After skating to their best record in four years, the Philadelphia Flyers quelled the notion that they would show the growing pains of a rebuilding franchise in 2016. A playoff berth in Dave Hakstol’s first year as head coach brought about the emergence of a new noisemaker in the crowded Metropolitan division, one that stretched the Presidents’ Trophy-winning Washington Capitals to six games in the Quarterfinals.
The Flyers will look to build on the success of last season by relying more on budding players Shane Gostisbehere and Ivan Provanov while veterans Claude Giroux, Mark Streit and Boyd Gordon all look to lead the team back to another postseason. And while excitement continues to build in Philadelphia, fans can find comfort in the fact that Flyers tickets on the secondary market are the least expensive they’ve been this decade.
On TicketIQ, a leading online aggregator that pools both primary and secondary market listings to give consumers the most transparent buying experience, Flyers tickets are averaging $108.32 across all 41 home games at Wells Fargo Center this season. That marks a 12.4 percent drop from the $123.64 average at the beginning of last season. It is the cheapest home average the Flyers have posted since 2010, when TicketIQ began tracking resale ticket data.
While Thursday’s home opener served as one of the NHL’s most expensive games this week, a March 15 matchup with the defending Stanley Cup champion Pittsburgh Penguins will be the most expensive Flyers home game this season. That game currently owns a $183.16 average, 69 percent over the season average, and the cheapest available tickets are priced for $73 each. Other top-priced games at Wells Fargo Center this season include January 4 against the New York Rangers ($163.62 avg./$57 get-in) and October 29 against the Penguins ($156.36 avg./$90 get-in).
For those looking for tickets to the cheapest Flyers games this season, an October 27 matchup with the Arizona Coyotes is the least expensive home game to attend. Tickets are averaging just $63.50, 41 percent below season average, and the get-in price is $16. Back-to-back games against the Ottawa Senators and Winnipeg Jets on November 15 and 17 follow, with tickets starting from just $20 each at both contests.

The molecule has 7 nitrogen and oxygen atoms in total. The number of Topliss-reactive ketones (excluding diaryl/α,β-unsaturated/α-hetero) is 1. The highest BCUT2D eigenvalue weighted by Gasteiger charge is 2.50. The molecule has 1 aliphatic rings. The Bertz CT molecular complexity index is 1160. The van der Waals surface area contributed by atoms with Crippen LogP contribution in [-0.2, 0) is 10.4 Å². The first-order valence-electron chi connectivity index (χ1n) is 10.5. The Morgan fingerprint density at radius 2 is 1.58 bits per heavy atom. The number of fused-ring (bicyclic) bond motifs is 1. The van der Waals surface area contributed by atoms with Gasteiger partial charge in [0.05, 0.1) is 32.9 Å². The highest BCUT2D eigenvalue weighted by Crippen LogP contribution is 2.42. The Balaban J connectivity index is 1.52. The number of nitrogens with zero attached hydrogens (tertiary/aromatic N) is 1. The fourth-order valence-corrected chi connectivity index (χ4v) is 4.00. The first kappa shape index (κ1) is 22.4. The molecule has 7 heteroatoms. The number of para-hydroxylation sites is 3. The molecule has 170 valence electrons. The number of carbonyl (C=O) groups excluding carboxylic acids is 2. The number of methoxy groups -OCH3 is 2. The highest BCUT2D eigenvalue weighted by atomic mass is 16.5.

For the best deals on Flyers tickets this season, make sure to download the TicketIQ app. Fans can save up to 10 percent on all IQ Certified listings in the only engagement-based loyalty program in the marketplace. Download the TicketIQ app and start saving today!
Another Flyers player has been suspended by the NHL Department of Player Safety.
This time, it's right winger Dale Weise, who on Friday was banned three games for an illegal check to the head of Ducks defenseman Korbinian Holzer during the Flyers' 3-2 home-opening loss Thursday night.
As Holzer was attempting to chip the puck out of his own zone in the second period, Weise lowered his right shoulder and made a high hit to the blueliner.
The NHL Department of Player Safety explained that Weise made the head the main point of contact on a hit where such head contact was avoidable and unnecessary. Weise is a repeat offender, as he lost three preseason games for a hit while playing with the Canucks ahead of the 2013-14 regular season.
With Weise's suspension, rookie Roman Lyubimov, the Flyers' lone remaining healthy scratch, will enter the lineup.
The Flyers have been suspended an NHL-most 12 games. Forward Brayden Schenn served a three-game suspension to start the season for a hit in the 2016 Stanley Cup Playoffs, while defenseman Radko Gudas is currrently serving a six-gamer for a check during the preseason.
Weise, who the Flyers signed in the offseason to a four-year, $9.4 million deal, has not registered a point in four games playing on the team's third line.